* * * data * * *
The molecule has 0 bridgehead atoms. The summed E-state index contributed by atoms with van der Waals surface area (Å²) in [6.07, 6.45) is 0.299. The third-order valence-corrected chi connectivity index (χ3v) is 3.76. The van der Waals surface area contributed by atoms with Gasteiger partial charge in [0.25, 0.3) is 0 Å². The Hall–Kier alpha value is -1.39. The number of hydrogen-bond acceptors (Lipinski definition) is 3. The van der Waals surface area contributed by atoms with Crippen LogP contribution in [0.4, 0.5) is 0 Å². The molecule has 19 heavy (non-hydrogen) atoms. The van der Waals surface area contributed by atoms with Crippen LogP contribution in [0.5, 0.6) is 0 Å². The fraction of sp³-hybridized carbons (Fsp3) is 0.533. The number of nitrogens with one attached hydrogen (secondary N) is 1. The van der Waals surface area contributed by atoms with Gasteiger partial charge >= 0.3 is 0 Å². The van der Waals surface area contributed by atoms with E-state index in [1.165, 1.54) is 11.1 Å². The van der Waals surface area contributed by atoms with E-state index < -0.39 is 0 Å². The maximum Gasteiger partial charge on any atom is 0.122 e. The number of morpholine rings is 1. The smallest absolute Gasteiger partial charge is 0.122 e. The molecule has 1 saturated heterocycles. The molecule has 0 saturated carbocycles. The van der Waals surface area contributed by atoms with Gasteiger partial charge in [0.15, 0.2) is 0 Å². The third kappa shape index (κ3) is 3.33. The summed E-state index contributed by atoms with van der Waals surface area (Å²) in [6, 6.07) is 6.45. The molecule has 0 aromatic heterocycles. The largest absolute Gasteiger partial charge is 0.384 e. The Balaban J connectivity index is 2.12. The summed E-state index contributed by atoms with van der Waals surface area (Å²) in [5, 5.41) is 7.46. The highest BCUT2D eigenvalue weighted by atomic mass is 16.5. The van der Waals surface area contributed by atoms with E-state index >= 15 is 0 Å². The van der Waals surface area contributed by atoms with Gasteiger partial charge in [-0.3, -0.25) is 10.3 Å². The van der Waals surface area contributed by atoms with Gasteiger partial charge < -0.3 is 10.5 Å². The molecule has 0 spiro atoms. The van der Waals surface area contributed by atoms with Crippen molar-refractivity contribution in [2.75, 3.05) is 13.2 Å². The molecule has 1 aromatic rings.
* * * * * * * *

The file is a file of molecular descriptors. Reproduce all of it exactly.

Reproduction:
The molecule has 0 bridgehead atoms. The summed E-state index contributed by atoms with van der Waals surface area (Å²) in [6.07, 6.45) is 0.299. The third-order valence-corrected chi connectivity index (χ3v) is 3.76. The van der Waals surface area contributed by atoms with Gasteiger partial charge in [0.25, 0.3) is 0 Å². The Hall–Kier alpha value is -1.39. The number of hydrogen-bond acceptors (Lipinski definition) is 3. The van der Waals surface area contributed by atoms with Crippen LogP contribution in [0.4, 0.5) is 0 Å². The molecule has 19 heavy (non-hydrogen) atoms. The van der Waals surface area contributed by atoms with Crippen LogP contribution in [0.5, 0.6) is 0 Å². The fraction of sp³-hybridized carbons (Fsp3) is 0.533. The number of nitrogens with one attached hydrogen (secondary N) is 1. The van der Waals surface area contributed by atoms with Gasteiger partial charge >= 0.3 is 0 Å². The van der Waals surface area contributed by atoms with E-state index in [1.165, 1.54) is 11.1 Å². The van der Waals surface area contributed by atoms with E-state index < -0.39 is 0 Å². The maximum Gasteiger partial charge on any atom is 0.122 e. The number of morpholine rings is 1. The smallest absolute Gasteiger partial charge is 0.122 e. The molecule has 1 saturated heterocycles. The molecule has 0 saturated carbocycles. The van der Waals surface area contributed by atoms with Gasteiger partial charge in [0.15, 0.2) is 0 Å². The third kappa shape index (κ3) is 3.33. The summed E-state index contributed by atoms with van der Waals surface area (Å²) in [6, 6.07) is 6.45. The molecule has 0 aromatic heterocycles. The largest absolute Gasteiger partial charge is 0.384 e. The Balaban J connectivity index is 2.12. The summed E-state index contributed by atoms with van der Waals surface area (Å²) in [5, 5.41) is 7.46. The highest BCUT2D eigenvalue weighted by atomic mass is 16.5. The van der Waals surface area contributed by atoms with E-state index >= 15 is 0 Å². The van der Waals surface area contributed by atoms with Gasteiger partial charge in [-0.3, -0.25) is 10.3 Å². The van der Waals surface area contributed by atoms with Gasteiger partial charge < -0.3 is 10.5 Å². The molecule has 0 spiro atoms. The van der Waals surface area contributed by atoms with Crippen molar-refractivity contribution in [2.75, 3.05) is 13.2 Å². The molecule has 1 aromatic rings.